by Amy Scholten, MPH
Lead is a toxic metal in the environment. In children, lead poisoning is a blood level of lead that is 20 mcg/dL or more. It can lead to brain damage.
Lead poisoning is caused by eating, drinking, or breathing in tiny pieces of lead. This can happen quickly or over a period of time.
The most common causes are exposure to:
This problem is more common in children under 5 years of age. Other things that may raise the risk are:
Children with lead poisoning may not have symptoms. Those who do may have:
The doctor will ask about your child's symptoms and health history. A physical exam will be done. A blood test can diagnose lead poisoning. This test may also be done in young children as part of a routine appointment.
Treatment depends on the severity of lead poisoning. It may include:
Sources of lead will need to be removed from the child's environment. Public health officials can help.
The risk of lead poisoning can be lowered by removing sources of lead from a child's environment.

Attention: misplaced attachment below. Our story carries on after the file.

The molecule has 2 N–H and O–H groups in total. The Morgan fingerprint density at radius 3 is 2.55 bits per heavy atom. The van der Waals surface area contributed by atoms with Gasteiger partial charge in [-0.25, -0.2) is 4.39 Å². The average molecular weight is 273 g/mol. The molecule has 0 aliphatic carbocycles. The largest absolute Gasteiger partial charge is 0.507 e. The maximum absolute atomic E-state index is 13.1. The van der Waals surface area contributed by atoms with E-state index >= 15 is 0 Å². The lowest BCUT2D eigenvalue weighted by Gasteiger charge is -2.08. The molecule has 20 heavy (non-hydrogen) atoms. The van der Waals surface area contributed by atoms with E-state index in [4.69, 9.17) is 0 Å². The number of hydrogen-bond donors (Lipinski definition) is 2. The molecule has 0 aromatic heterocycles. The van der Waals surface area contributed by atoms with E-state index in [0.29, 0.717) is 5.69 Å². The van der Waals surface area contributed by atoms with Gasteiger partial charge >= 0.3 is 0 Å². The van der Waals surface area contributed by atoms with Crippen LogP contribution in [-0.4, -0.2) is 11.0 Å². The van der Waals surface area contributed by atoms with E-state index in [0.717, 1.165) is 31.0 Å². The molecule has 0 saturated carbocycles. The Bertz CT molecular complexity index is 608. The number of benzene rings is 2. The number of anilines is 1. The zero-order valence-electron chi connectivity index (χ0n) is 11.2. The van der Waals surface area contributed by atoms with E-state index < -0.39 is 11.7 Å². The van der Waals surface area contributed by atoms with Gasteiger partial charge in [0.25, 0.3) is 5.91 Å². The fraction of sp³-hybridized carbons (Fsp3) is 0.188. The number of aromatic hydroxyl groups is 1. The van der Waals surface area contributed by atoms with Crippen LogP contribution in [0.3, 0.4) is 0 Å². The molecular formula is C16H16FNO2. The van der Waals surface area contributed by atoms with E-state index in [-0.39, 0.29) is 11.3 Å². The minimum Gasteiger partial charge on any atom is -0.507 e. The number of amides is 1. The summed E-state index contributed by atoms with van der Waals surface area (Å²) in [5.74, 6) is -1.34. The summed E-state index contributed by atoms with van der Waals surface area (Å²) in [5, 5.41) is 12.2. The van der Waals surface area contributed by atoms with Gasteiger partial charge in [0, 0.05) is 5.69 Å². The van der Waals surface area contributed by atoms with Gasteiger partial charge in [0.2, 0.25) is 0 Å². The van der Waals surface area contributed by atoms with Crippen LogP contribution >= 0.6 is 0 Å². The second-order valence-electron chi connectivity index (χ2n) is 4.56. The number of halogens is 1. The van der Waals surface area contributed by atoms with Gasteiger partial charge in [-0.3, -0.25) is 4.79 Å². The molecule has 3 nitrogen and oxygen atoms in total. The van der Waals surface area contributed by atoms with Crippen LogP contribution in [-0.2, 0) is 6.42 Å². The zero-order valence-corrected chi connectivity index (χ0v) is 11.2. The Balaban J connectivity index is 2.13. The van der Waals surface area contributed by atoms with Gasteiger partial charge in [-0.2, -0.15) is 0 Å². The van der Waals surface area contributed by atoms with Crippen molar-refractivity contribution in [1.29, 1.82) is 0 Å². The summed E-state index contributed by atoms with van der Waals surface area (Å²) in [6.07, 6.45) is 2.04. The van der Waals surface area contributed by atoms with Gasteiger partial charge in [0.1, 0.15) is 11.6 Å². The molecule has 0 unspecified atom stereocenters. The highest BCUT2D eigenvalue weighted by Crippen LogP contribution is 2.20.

Environmental Protection Agency
National Safety Council
About Kids Health—The Hospital for Sick Children
Canadian Centre for Occupational Health and Safety
Hauptman M, Bruccoleri R, et al. An update on childhood lead poisoning.Clin Pediatr Emerg Med. 2017 Sep; 18(3): 181–192.
Lead. Centers for Disease Control and Prevention website. Available at: https://www.cdc.gov/nceh/lead. Accessed January 11, 2021.
Lead. Environmental Protection Agency website. Available at: https://www.epa.gov/lead. Accessed January 11, 2021.
Lead poisoning in children. EBSCO DynaMed website. Available at: https://www.dynamed.com/condition/lead-poisoning-in-children. Accessed January 11, 2021.
Last reviewed February 2020 by EBSCO Medical Review Board Marcin Chwistek, MD
Last Updated: 1/11/2021
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